This may be an ambitious project but it could be a milestone in clinical practice and health care as this is the first attempt to evaluate current practices in breast cancer care in the Philippines. This is valuable because identifying current practices allows: 1) identification of relevant data items to be used as basis for assessing breast cancer care delivery; 2) identification of gaps which are useful in identifying areas which need improvement; 3) opportunities for better patient outcomes and better utilization of resources, especially in developing countries, such as the Philippines, with limited resources and lastly; 4) change and improve health policies in order to standardize health services and improve the health system, thus, championing best breast cancer care in the Philippines.13,14

Objectives

This study protocol presents the methods for undertaking a quality improvement project that will describe the current practice of breast cancer examination, diagnosis, and management at the USTH-BCI, and map whether current practice is consistent with evidence based standard of care.

Methods

Ethics

Ethical approval was obtained from the Institutional Review Board of the USTH, Manila, Philippines.

Study design and setting

A clinical audit study using medical record review will be undertaken to address the study objectives. The clinical audit will be undertaken at the USTH-BCI.

Reference population

Patients with breast cancer seen at USTH-BCI can come from any of the following:

  1. Patients in the clinical division of the USTH and referred to BCI for screening/evaluation, diagnosis/staging and treatment and management
  2. Patients seen by a medical doctor within USTH and referred to BCI for diagnosis/staging and then for treatment and management
  3. Patients diagnosed elsewhere in the Philippines and referred for breast cancer treatment and management from other institutions in the Philippines.

Sampling method and sample size

A total of 318 patients with breast cancer were seen at BCI for the year 2012. As 318 is a manageable number of breast cancer patient cases, the group decided to consider all these cases for inclusion in the audit, thus using census sampling. This will allow 100% statistical power and accuracy in describing the current practice in different categories of breast cancer care provided by BCI.15

Working group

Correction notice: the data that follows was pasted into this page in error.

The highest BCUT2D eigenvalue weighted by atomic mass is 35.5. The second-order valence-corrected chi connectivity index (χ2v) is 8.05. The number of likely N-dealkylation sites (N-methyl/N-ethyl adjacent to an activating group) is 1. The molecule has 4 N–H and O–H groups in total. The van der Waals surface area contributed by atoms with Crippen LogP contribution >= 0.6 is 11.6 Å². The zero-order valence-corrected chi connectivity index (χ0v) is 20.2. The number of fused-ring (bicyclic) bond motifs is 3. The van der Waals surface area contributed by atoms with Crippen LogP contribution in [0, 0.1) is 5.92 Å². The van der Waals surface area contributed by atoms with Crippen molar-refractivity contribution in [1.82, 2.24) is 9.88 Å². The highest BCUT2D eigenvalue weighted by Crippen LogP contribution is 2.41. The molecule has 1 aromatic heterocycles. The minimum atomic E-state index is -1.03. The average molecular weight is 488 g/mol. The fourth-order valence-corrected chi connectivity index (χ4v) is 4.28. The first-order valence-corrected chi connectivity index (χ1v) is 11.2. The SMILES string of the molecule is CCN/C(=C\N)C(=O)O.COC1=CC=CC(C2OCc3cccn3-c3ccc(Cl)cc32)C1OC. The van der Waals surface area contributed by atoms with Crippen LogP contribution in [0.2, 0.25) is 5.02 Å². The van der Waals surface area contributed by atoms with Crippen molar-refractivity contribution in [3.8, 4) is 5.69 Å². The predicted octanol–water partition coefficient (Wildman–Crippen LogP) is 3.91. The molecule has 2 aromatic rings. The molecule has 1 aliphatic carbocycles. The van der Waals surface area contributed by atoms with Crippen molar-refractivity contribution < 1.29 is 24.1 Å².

The clinical audit proposal was formulated by the BCI Breast Cancer Working Group (BCIBC-WG) consisting of key health care personnel involved in breast cancer care at USTH-BCI (Teresa SyOrtin, MD, chair of BCI; Priscilla B Caguioa, MD; Clevelinda Calma, MD; Eugene Regala, MD; Kathleen Baldivia, MD; Rowen Yolo, MD; Michael A Mejia, MD; Karl Morales, MD; Josefino Sanchez, MD; Ray Malilay, MD; Ida Marie Tabangay-Lim, MD; Jocelyn Que, MD; Joycylyn Bautista, MD; Warren Bacorro, MD; and Jayson L Co, MD; and methodologists in the area of quality improvement and evidence based practice, (JRD, the project leader; KG, an external collaborator; and CGS, a local evidence based practice [EBP] champion). The BCIBC-WG held a 1 day meeting on quality improvements and audits, role of clinical guidelines in improving quality of health care services, and planning the quality improvement proposal of BCI.

Identification of patient journeys

In order to identify the current practices in breast cancer care at BCI a typical patient journey was identified by the BCIBC-WG. Patient journeys are visualizations of the usual flow of relevant processes a patient undergoes when seen in the facility.16 A copy of the patient journey was then sent to other health care personnel involved in breast cancer care for validation of the processes. Thus, the patient journey presented in Figure 1 has been validated by all involved in breast cancer care at BCI and will be the basis of this clinical audit.

Figure 1 Typical patient journey of patients with breast cancer.
Note: Patients may be referred to USTH-BCI at any point in the patient journey.